Taxpayer-funded quarterly allowances haven’t been awarded since last spring, when Premier Ford gave Ontario’s political parties three payments in advance, allowing them to spend the funds on attack ads during last year’s election campaign. Come June, the political welfare payments are set to resume. Photo credit: The Canadian Press/Chris Young
Ontario’s political party slush fund is set to make its triumphant return next month at taxpayers’ expense, even though Premier Doug Ford promised to kill it.
As Ontario taxpayers share in the tough times of high inflation and soaring living costs, Ford is planning to start doling out a new round of political welfare payments to Ontario’s political parties with no strings attached.
This scheme was first hatched over a decade ago, when former premier Kathleen Wynne decided that Ontario’s political parties should get quarterly payments at taxpayers’ expense.
Parties are given a certain amount of money based on how many votes they received in the most recent election. Ontario’s three largest parties now receive between $700,000 and $1.5 million once every three months.
The payments haven’t been made since last spring, when Ford gave Ontario’s political parties three quarterly payments in advance, allowing them to spend the funds on election attack ads during last year’s election campaign.
But come next month, the political welfare payments are set to resume.
Ontario’s major opposition parties, the Liberals and the NDP, have never spoken out against these payments and continue to support their existence indefinitely.
But the Ford Progressive Conservatives have spoken out against the program in the past: they promised to scrap it five years ago. Instead, it remains alive and well.
Ford himself best articulated why these payments should be cancelled no less than half a decade ago.
“I do not believe the government should be taking money from hard-working taxpayers and giving it to political parties,” said Ford in 2018.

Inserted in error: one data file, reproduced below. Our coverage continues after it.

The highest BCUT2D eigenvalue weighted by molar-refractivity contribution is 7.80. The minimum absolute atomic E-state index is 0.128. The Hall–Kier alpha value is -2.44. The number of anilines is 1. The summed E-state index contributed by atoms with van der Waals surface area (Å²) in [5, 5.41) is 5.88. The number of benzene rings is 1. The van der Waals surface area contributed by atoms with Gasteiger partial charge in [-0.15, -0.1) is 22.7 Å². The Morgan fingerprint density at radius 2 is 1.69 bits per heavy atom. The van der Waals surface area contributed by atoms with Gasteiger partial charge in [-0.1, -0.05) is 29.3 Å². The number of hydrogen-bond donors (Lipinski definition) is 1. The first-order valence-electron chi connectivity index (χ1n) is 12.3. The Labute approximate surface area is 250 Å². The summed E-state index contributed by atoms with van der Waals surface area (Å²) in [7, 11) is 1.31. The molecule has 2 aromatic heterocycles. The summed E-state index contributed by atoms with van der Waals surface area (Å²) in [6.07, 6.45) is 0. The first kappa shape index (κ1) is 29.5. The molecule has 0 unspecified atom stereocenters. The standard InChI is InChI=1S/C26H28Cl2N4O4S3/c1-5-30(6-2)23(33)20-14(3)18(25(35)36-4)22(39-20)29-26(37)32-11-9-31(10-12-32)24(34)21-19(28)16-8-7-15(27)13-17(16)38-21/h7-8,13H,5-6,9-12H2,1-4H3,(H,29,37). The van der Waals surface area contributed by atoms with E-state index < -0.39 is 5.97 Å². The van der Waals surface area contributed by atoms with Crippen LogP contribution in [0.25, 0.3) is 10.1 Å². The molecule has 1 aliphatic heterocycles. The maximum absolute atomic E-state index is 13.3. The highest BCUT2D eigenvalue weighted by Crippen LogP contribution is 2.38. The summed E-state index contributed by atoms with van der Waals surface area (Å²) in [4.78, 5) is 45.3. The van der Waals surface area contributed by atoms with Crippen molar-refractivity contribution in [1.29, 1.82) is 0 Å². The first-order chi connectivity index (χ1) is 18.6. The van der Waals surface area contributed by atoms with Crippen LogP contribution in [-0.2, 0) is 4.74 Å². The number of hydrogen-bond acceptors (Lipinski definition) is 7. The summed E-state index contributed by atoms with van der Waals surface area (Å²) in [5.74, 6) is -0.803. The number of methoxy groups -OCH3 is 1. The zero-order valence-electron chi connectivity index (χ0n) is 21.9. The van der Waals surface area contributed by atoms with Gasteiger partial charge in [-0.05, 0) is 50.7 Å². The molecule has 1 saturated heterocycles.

At the time, Ford sensibly argued that Ontarians didn’t want to see their hard-earned tax dollars go into the coffers of parties they don’t support. He rightly suggested that the funds would be better put to use elsewhere.
But once Ford got into government, he flip-flopped. Instead of scrapping the per-vote subsidy, Ford at first decided to slowly wind it down. Once the pandemic hit, however, Ford ramped up the payments instead of eliminating them under the government’s original timetable.
Years later, the payments are still in place.
As of now, the Ford government claims the payments to Ontario’s political parties will cease beginning in 2025. The government’s excuse for extending the per-vote subsidy was the pandemic.
If that truly was the reason behind the extension, surely the payments can end now. The pandemic is very much in the rear-view mirror.
Some, like former NDP leader Andrea Horwath, defended the program by saying “there has to be a way for our democracy to function,” implying that it couldn’t otherwise. Others suggest that Ontario’s political parties could face financial ruin should the program be ended.
But those claims simply don’t hold water.
At the federal level, the same doomsday arguments were made. Yet, the federal government scraped the program a decade ago, and every political party has adjusted and relies entirely on support from donors, not taxpayers. That’s the way it should be.
Ontario’s political parties have also enjoyed fundraising success, even during the pandemic.
In 2021, at the height of the pandemic, Ontario’s political parties collectively raised $16 million, which was a record for a non-election year. This success demonstrates that the pandemic excuse was dubious at best.
Just like at the federal level, Ontario’s political parties are completely capable of raising money of their own.
Ford should listen to the 2018 version of himself, honor his election commitment and end the political welfare program before the next round of cheques go in the mail. He has no legitimate excuse for waiting until 2025.
In fact, all of Ontario’s political parties should come together and support its immediate cancellation.
Taxpayers deserve nothing less.
Jay Goldberg is the Ontario Director at the Canadian Taxpayers Federation. He previously served as a policy fellow at the Munk School of Public Policy and Global Affairs. Jay holds a Ph.D. in Political Science from the University of Toronto.